November 30, 2017
By Ralph Cipriano
It took a near-death experience to convince retired Philadelphia police detective Joe Walsh that he couldn’t keep quiet anymore about what he knew.
It was June 11, 2015, just another sunny day down at the Jersey Shore, when Walsh suddenly felt severe pain in his jaw. An old Army buddy noticed the color had drained from Walsh’s face, told him “Sit down!” and called 911.
In the ambulance, a paramedic asked Walsh if he liked the T-shirt he was wearing. “Not particularly,” Walsh replied. “That’s good,” the paramedic said, before he cut it off with scissors. “He hooked me up [to a monitor], and that’s all I remember,” Walsh says. “Everything went white.”When he came to minutes later, Walsh heard an emergency medical technician say, “Come on, Joe, keep breathing.” Then he heard the paramedic say that when he woke up, he was going to think he’d been kicked in the chest by a horse.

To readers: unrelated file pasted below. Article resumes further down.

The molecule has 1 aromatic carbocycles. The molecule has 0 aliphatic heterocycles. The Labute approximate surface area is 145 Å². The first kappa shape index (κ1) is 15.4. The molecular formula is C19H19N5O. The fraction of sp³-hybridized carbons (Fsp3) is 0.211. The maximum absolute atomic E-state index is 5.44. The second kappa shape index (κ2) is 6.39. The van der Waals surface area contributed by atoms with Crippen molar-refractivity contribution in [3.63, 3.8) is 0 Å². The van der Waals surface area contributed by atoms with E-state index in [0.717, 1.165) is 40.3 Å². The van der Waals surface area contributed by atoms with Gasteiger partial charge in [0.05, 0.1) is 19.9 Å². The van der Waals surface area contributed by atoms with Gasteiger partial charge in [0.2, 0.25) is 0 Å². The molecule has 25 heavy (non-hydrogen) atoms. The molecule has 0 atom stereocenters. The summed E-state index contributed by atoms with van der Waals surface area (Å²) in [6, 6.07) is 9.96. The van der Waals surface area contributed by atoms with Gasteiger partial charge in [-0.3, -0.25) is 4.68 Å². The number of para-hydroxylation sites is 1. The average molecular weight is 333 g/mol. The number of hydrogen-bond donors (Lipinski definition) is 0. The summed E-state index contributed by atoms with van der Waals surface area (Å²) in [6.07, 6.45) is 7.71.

During that ambulance ride, Walsh’s heart stopped beating for two and a half minutes; it took two jolts from a defibrillator to get it going again.The ambulance raced to the Cape May Court House Armory, so Walsh could be flown by helicopter to a nearby hospital for emergency surgery. Doctors there implanted two stents in the left coronary artery and gave Walsh morphine for the pain in his chest.As he recovered from his heart attack, he endured two painful back operations. And while he dealt with all his physical pain, Walsh realized something else was bothering him: his conscience.
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